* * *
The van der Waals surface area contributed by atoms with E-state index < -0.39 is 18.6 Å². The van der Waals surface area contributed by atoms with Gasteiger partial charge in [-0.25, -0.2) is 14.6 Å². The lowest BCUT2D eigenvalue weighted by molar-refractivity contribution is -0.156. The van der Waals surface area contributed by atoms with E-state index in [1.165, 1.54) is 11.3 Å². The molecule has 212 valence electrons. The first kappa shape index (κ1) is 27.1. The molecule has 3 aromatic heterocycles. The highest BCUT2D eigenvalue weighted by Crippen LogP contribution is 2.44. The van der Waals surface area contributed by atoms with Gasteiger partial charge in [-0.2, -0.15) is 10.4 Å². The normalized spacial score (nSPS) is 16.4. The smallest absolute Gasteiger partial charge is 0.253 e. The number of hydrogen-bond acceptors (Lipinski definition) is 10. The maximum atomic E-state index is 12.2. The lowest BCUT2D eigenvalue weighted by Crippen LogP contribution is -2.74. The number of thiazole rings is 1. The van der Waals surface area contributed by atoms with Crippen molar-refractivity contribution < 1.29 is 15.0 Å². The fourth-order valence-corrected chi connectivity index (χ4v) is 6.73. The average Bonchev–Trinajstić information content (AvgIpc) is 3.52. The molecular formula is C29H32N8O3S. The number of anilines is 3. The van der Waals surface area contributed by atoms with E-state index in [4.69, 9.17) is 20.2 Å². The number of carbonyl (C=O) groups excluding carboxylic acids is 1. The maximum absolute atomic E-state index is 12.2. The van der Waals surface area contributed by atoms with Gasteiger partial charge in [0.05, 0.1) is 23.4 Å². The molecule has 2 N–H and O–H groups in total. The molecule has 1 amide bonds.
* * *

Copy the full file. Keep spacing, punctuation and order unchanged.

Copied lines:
The van der Waals surface area contributed by atoms with E-state index < -0.39 is 18.6 Å². The van der Waals surface area contributed by atoms with Gasteiger partial charge in [-0.25, -0.2) is 14.6 Å². The lowest BCUT2D eigenvalue weighted by molar-refractivity contribution is -0.156. The van der Waals surface area contributed by atoms with E-state index in [1.165, 1.54) is 11.3 Å². The molecule has 212 valence electrons. The first kappa shape index (κ1) is 27.1. The molecule has 3 aromatic heterocycles. The highest BCUT2D eigenvalue weighted by Crippen LogP contribution is 2.44. The van der Waals surface area contributed by atoms with Gasteiger partial charge in [-0.2, -0.15) is 10.4 Å². The normalized spacial score (nSPS) is 16.4. The smallest absolute Gasteiger partial charge is 0.253 e. The number of hydrogen-bond acceptors (Lipinski definition) is 10. The maximum atomic E-state index is 12.2. The lowest BCUT2D eigenvalue weighted by Crippen LogP contribution is -2.74. The number of thiazole rings is 1. The van der Waals surface area contributed by atoms with Crippen molar-refractivity contribution < 1.29 is 15.0 Å². The fourth-order valence-corrected chi connectivity index (χ4v) is 6.73. The average Bonchev–Trinajstić information content (AvgIpc) is 3.52. The molecular formula is C29H32N8O3S. The number of anilines is 3. The van der Waals surface area contributed by atoms with E-state index in [4.69, 9.17) is 20.2 Å². The number of carbonyl (C=O) groups excluding carboxylic acids is 1. The maximum absolute atomic E-state index is 12.2. The van der Waals surface area contributed by atoms with Gasteiger partial charge in [0.05, 0.1) is 23.4 Å². The molecule has 2 N–H and O–H groups in total. The molecule has 1 amide bonds.